Designer & Engineer: A Power Couple


Lindsey Harris

The landscape has changed; technology moves extremely fast. With powerful tools now are at our fingertips, a small team is capable of more than ever before. There are certain attributes needed to make this powerful duo perform. There should be talent, creativity, passion and foresight, and then theoretically – magic happens. But the designer/engineer relationship can be a struggle. One filled with tension, ego, and misunderstanding.

A designer uses creativity to invent something that doesn’t yet exist, bringing something beautiful into the world. An engineer does exactly the same thing, but instead of using a visual, right-brained vocabulary, they use the left-brained language of math and logic. How do you bridge this gap? How do you walk across that chunk of fatty tissue between the two lobes?

As a creative, I’ve worked closely with engineers for years. Sometimes we were creating original products like some of the first iPhone Apps. Sometimes I was a hired gun designer on an engineering team. Now, I lead creative teams including internal designers, vendors, and engineers. Each of those scenarios has a method to the madness, but below are some overall tips I’ve learned to make the designer/engineer relationship as dynamic (design term) and robust (engineering term) as it can be.

Talented designers aren’t trying to make something look pretty, cool or custom for the sake of it. Just like good engineers aren’t saying something can’t be done because it never has been done. One does not exist to make the other’s work harder.

You can gain respect and advance collaboration by living in each others world a bit, or a lot. By treating your team member like a client you can begin to understand his/her challenges and approach. A talented designer that understands engineering principles, the way he/she might approach a problem, and the reasons why, will profoundly benefit the team. Understanding engineering resourcing issues, how long a development task should take, or what work is even possible is incredibly helpful in a creative environment. The same goes for an engineer that understands design principles.

You don’t always have control over the team that’s assembled. In some cases, you might need to educate people on why the work you do is imperative, as well as the reasons for the decisions you make. Put in the time. This should be easy. There are strong reasoning, research, and design principles that go into any good designer’s work, while strong logic, analysis, architecture, and best practices go into any good engineer’s.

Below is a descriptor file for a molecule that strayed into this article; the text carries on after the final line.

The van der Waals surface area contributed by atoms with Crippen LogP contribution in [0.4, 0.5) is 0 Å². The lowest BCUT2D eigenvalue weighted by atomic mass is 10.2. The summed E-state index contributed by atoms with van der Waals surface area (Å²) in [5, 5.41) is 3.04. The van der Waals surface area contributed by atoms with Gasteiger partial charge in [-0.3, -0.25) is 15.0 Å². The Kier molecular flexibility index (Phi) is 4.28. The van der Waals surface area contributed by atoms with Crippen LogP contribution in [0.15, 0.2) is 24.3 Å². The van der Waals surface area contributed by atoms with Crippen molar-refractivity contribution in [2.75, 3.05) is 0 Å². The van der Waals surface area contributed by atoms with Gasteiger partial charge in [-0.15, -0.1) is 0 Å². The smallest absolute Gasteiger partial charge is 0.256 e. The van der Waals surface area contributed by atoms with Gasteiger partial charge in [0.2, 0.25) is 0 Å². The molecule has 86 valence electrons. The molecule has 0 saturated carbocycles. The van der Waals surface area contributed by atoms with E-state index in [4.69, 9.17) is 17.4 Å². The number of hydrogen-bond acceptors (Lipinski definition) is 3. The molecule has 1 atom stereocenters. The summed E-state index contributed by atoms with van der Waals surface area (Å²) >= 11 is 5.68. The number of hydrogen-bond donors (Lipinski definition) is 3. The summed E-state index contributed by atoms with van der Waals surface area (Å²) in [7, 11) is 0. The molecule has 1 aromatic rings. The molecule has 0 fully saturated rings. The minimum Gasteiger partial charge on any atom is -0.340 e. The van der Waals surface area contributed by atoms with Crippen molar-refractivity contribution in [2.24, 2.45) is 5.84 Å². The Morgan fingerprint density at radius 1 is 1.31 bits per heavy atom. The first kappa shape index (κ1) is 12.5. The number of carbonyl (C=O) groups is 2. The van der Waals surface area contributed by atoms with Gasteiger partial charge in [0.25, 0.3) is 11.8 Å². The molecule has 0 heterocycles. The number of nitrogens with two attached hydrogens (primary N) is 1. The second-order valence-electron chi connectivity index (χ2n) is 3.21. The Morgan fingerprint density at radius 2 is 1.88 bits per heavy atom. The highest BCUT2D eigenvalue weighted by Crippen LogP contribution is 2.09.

Education also happens organically when someone is being challenged. The work is better when the group is smarter. It’s important to ask constructive questions, to ask “why”. Listen. Teach. Question. Share insights and processes to instill trust between each other and elevate the work.

Designers and engineers think differently. It sounds obvious, but it’s important to remember this while trying to get your ideas across. How does their thinking differ?

A designer’s questions on user interactions

How do we get the user to engage and how do we tap into their emotions?

An engineer’s questions on user interactions

How does the app react to human input and how does it communicate back?

Designers and engineers each have a distinct focus. In this example, one focuses on human engagement, one focuses on functionality. Understanding where the focus lies is a helpful jumping off point. From there, talk less about deliverables and more about project goals. It’s easy to get into the weeds if you’re trying to take on someone else’s focus. A designer may not totally understand the engineer’s details of a project’s logic, and that’s okay. Because the guiding light should be the project’s goals.

There’s a tangible mindset shift when the team thinks first in goals like ‘encourage more engagement through freedom of expression’ vs. a tactic like ‘build/design a home screen’. Then individually, how can everyone deliver on that?

Designers make engineers look good. Engineers make designers look good. In our industry, substance is not more important than how something looks. Both are important and need to be treated that way. Design dictates how a user feels while using a product. This feeling, whether subconscious or not, helps a user decide whether it’s your product they use or someone else’s.

I was talking with an engineer once about his frustration with not having a designer on his team to make the super-awesome product he was working on, look indeed, super-awesome. It’s true, people are visual. In order to believe and trust in a product it has to look and feel as good as it works. Getting people to rally around a product takes powerful functionality, meaningful features, and design that speaks to them.

Take, for instance, the Apple App Store when it opened in 2008. The first apps to hit the store were built by forward thinking engineers. Because some of these engineers were independent or a small team, design was left on the curb. They ended up making fantastic apps that looked less than fantastic. People didn’t know what to expect in the beginning, but they quickly became accustomed to the superior design aesthetic that the iPhone epitomizes. This opened up the door for someone to do the exact same fantastic app, but one that was well designed and won the hearts of the competition’s users. A prime example is the array of weather and news apps that have the same essential functionality but riff over and over in design and UX.